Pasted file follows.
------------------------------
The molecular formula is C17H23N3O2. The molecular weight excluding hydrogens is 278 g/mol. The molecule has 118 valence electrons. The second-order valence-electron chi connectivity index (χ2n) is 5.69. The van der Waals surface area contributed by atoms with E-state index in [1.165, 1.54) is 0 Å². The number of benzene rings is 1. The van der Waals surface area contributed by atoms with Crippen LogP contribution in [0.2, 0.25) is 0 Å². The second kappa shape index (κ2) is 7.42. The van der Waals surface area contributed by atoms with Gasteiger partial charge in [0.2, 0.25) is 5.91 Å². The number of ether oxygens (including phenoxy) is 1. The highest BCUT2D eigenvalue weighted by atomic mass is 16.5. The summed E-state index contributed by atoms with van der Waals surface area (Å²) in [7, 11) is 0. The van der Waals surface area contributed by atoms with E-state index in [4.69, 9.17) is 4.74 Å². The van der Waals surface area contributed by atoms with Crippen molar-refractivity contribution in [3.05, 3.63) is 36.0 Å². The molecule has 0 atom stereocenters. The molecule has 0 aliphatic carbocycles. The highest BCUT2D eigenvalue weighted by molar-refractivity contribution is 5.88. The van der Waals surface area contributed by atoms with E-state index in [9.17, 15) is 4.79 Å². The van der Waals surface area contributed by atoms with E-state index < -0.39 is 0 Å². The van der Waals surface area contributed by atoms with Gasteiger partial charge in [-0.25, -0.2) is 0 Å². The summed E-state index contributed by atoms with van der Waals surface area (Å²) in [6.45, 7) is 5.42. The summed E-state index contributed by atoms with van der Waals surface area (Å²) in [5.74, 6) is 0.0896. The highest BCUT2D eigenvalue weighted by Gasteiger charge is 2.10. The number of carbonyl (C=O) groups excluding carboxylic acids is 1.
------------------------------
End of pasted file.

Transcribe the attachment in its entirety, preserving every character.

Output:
The molecular formula is C17H23N3O2. The molecular weight excluding hydrogens is 278 g/mol. The molecule has 118 valence electrons. The second-order valence-electron chi connectivity index (χ2n) is 5.69. The van der Waals surface area contributed by atoms with E-state index in [1.165, 1.54) is 0 Å². The number of benzene rings is 1. The van der Waals surface area contributed by atoms with Crippen LogP contribution in [0.2, 0.25) is 0 Å². The second kappa shape index (κ2) is 7.42. The van der Waals surface area contributed by atoms with Gasteiger partial charge in [0.2, 0.25) is 5.91 Å². The number of ether oxygens (including phenoxy) is 1. The highest BCUT2D eigenvalue weighted by atomic mass is 16.5. The summed E-state index contributed by atoms with van der Waals surface area (Å²) in [7, 11) is 0. The van der Waals surface area contributed by atoms with E-state index in [4.69, 9.17) is 4.74 Å². The van der Waals surface area contributed by atoms with Crippen molar-refractivity contribution in [3.05, 3.63) is 36.0 Å². The molecule has 0 atom stereocenters. The molecule has 0 aliphatic carbocycles. The highest BCUT2D eigenvalue weighted by molar-refractivity contribution is 5.88. The van der Waals surface area contributed by atoms with E-state index in [9.17, 15) is 4.79 Å². The van der Waals surface area contributed by atoms with E-state index < -0.39 is 0 Å². The van der Waals surface area contributed by atoms with Gasteiger partial charge in [-0.25, -0.2) is 0 Å². The summed E-state index contributed by atoms with van der Waals surface area (Å²) in [6.45, 7) is 5.42. The summed E-state index contributed by atoms with van der Waals surface area (Å²) in [5.74, 6) is 0.0896. The highest BCUT2D eigenvalue weighted by Gasteiger charge is 2.10. The number of carbonyl (C=O) groups excluding carboxylic acids is 1.